Warmth and water… Two things that don’t fit the brisk and bone dry image of a data center.
But the U.S. Department of Energy’s National Renewable Energy Laboratory (NREL), along with HP and Intel, are blazing new trails in IT efficiency with a novel data center cooling system based on warm water for a new high-performance computing (HPC) site called the Energy Systems Integration Facility. Steve Hammond, NREL Computational Science Director, told Enterprise Networking Planet’s Sean Michael Kerner:
“The classic data center has lots of cold air that is approximately 60 degrees supplied to the front of the racks, in an effort to help keep your chips from getting hotter than 150 degrees,” Hammond said. “Then you get 80 degree hot air out of the back of the racks and you try to eject that heat and declare victory.”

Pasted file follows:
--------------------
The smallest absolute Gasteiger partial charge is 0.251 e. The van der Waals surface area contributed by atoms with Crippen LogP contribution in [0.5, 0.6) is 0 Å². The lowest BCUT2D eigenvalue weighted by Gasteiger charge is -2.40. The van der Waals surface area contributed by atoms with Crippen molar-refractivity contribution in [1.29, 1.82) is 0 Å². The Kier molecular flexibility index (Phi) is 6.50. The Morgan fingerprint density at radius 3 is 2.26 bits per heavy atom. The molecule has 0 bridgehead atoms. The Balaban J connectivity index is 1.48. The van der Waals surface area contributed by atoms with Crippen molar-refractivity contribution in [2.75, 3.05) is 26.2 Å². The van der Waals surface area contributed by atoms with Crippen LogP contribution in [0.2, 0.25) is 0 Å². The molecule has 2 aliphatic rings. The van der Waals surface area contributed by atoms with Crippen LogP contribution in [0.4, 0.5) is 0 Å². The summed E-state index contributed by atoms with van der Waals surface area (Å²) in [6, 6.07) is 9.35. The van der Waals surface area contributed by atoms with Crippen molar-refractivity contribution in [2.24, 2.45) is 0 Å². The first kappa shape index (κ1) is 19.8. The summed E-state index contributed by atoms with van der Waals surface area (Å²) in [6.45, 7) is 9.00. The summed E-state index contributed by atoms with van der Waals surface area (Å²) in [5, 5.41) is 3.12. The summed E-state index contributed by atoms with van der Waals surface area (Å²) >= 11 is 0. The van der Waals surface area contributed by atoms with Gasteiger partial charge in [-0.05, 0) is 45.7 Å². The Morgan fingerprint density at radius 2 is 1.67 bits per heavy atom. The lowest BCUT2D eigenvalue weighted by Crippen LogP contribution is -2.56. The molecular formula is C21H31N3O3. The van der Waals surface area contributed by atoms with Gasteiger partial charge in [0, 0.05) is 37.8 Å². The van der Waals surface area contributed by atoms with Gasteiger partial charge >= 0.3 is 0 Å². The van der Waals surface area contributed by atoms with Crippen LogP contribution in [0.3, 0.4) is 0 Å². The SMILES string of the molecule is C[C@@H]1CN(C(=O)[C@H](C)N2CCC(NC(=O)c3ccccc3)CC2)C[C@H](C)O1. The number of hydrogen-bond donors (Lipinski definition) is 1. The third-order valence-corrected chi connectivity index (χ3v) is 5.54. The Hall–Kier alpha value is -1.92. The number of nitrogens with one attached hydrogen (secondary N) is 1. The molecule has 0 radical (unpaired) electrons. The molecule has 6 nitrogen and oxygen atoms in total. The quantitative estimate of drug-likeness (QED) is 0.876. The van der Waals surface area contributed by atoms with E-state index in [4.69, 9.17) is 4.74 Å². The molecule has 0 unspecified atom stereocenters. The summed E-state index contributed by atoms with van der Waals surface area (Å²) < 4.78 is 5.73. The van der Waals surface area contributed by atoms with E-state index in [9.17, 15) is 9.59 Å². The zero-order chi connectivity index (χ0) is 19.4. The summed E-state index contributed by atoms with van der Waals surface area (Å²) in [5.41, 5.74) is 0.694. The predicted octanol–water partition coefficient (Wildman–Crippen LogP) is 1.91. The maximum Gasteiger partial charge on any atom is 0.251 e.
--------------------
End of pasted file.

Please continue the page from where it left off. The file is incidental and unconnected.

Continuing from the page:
Hammond explained that in contrast, the NREL approach will supply water that is approximately 75 degrees and then after running through the servers, will return water that is 95 degrees. That return water will then be the primary heating source for the building.
The warm water system — courtesy of HP — drives efficiency because water is a much better conductor of heat than air, even at a relatively balmy 75 degrees F versus the chilly 60-ish degree air that CRAC (computer room air conditioning) units blow out. Plus, the pumps that cycle the water through the server racks use less energy than air conditioning fans and NREL plans to use the heated return water as primary heating source for staffers.
While the warm water cooling strategy will help NREL achieve a super-low 1.06 PUE rating — the industry average hovers uncomfortably close to a 2 — it’s not the only innovation propelling this green data center in the making. Kerner reports that Intel’s Xeon Phi HPC chips (each with 50 or more cores!), LAN On Motherboard technology and power-optimized Linux will help NREL make the most of every watt that’s supplied to the data center when it’s completed.
Neat stuff! Catch the full story on the NREL’s new green data center build here.
Images Courtesy of NREL and SmithGroup